VIC BAY RIGHT-BREAK

Wilder­ness is sit­u­ated be­tween two fa­mous surf­ing spots of very dif­fer­ent

char­ac­ter, Vic­to­ria or lov­ingly called “Vic” Bay and Buf­fels Bay – more com­monly known as Buf­fels. In­ci­den­tally, you know you are vis­it­ing a noted surf site when the road sign di­rec­tor from the high­way (in this case the N2) is so plas­tered with surf­ing de­cals that you can hardly read the name of the des­ti­na­tion.

Vic Bay lies be­tween Wilder­ness and Ge­orge, and Buf­fels be­tween Wilder­ness and Knysna. Just about all they have in com­mon is that there is only one road in and out. Vic Bay com­prises a sin­gle row of houses and the right-hand break is on the spot, while Buf­fels is a lockup-and-go hol­i­day vil­lage where surfers con­gre­gate a kilo­me­tre away. The beach is wild, des­o­late, and rock-strewn and can be quite dan­ger­ous for in­ex­pe­ri­enced and un­ac­com­pa­nied surfers.

Less than three hours’ drive up the N2 is St. Fran­cis Bay which, in turn is just six kilo­me­tres from Cape St. Fran­cis – home of the “per­fect wave” fea­tured in the sem­i­nal 1966 surf­ing movie End­less

Sum­mer. As luck (or fate) would have it, the surf was ab­so­lutely flat when I ar­rived in the early evening, so I headed straight for The Sands@stfran­cis, a lux­ury bou­tique ho­tel in the Port El­iz­a­beth Ho­tel Group sta­ble. It is perched on a cliff less than 100 m from the In­dian Ocean and I could not re­sist sleep­ing with my French doors and cur­tains wide open. The surf noise was deaf­en­ing yet strangely so­porific and I slept well till glo­ri­ous golden sun­rise light filled my room and filled the day with prom­ise.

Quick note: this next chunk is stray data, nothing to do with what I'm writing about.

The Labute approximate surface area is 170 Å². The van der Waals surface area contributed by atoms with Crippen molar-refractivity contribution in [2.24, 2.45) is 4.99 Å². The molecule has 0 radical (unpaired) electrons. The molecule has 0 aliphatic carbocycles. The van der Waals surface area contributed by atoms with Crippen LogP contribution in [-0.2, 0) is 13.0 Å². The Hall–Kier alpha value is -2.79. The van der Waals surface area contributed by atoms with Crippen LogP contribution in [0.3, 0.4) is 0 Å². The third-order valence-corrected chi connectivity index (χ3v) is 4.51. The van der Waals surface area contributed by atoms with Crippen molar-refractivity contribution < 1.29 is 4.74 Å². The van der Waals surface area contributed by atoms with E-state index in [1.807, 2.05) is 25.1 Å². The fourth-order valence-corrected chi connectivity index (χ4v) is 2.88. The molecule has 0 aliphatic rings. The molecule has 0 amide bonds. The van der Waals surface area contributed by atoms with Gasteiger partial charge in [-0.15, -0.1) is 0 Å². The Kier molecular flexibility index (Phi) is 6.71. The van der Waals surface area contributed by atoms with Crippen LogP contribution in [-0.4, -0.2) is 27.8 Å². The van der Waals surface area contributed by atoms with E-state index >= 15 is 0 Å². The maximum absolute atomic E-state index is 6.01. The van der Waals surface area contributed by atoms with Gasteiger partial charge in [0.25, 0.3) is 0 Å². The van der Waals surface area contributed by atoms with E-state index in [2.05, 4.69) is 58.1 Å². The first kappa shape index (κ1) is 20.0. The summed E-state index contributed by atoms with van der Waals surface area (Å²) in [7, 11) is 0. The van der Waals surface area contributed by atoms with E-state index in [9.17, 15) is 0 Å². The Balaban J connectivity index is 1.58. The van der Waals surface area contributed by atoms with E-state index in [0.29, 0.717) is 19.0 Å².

THE MECCA OF SURF­ING

Soon af­ter break­fast, I headed to Jef­frey’s Bay … in­dis­putably the Mecca of surf­ing in South Africa. It’s a far cry from the vil­lage where I learned to surf in the ’Seven­ties but, hey, you can change the town but you can­not change the sea! There are two renowned spots in “J-bay”; Kitchen Win­dow where the laaities learn to surf and Su­per­tubes where they take their craft to the next level or bail out be­cause it is too scary. Su­per­tubes is known through­out the surf­ing world.

Once again there was very lit­tle hap­pen­ing when I ar­rived, but I was cap­ti­vated by the sight of a young woman stand­ing on the rocks and star­ing in­tently at the sea. It was only when I was go­ing through the pho­tos that I took (at my “desk” in the Cal­i­for­nia) that I no­ticed she was watch­ing a pod of dol­phins surf­ing the waves.

The fi­nal spot, the Na­hoon Reef in East Lon­don, was sched­uled to be the high­light of the trip. Volk­swa­gen SA were part spon­sors of the Buf­falo City Surf Pro and I looked for­ward to vis­it­ing one of the stomp­ing grounds of my pre-teen years to pho­to­graph the sport for the first time. The com­pe­ti­tion ran over three days: Fri­day to Sun­day. When I got there in the late af­ter­noon on Day 1, it was rain­ing. While it did not rain for more than a few hours on Satur­day, the light was ap­pal­ing and I was be­gin­ning to de­spair of get­ting any de­cent shots. Sun­day, how­ever, dawned bright and only slightly breezy. Surf’s up!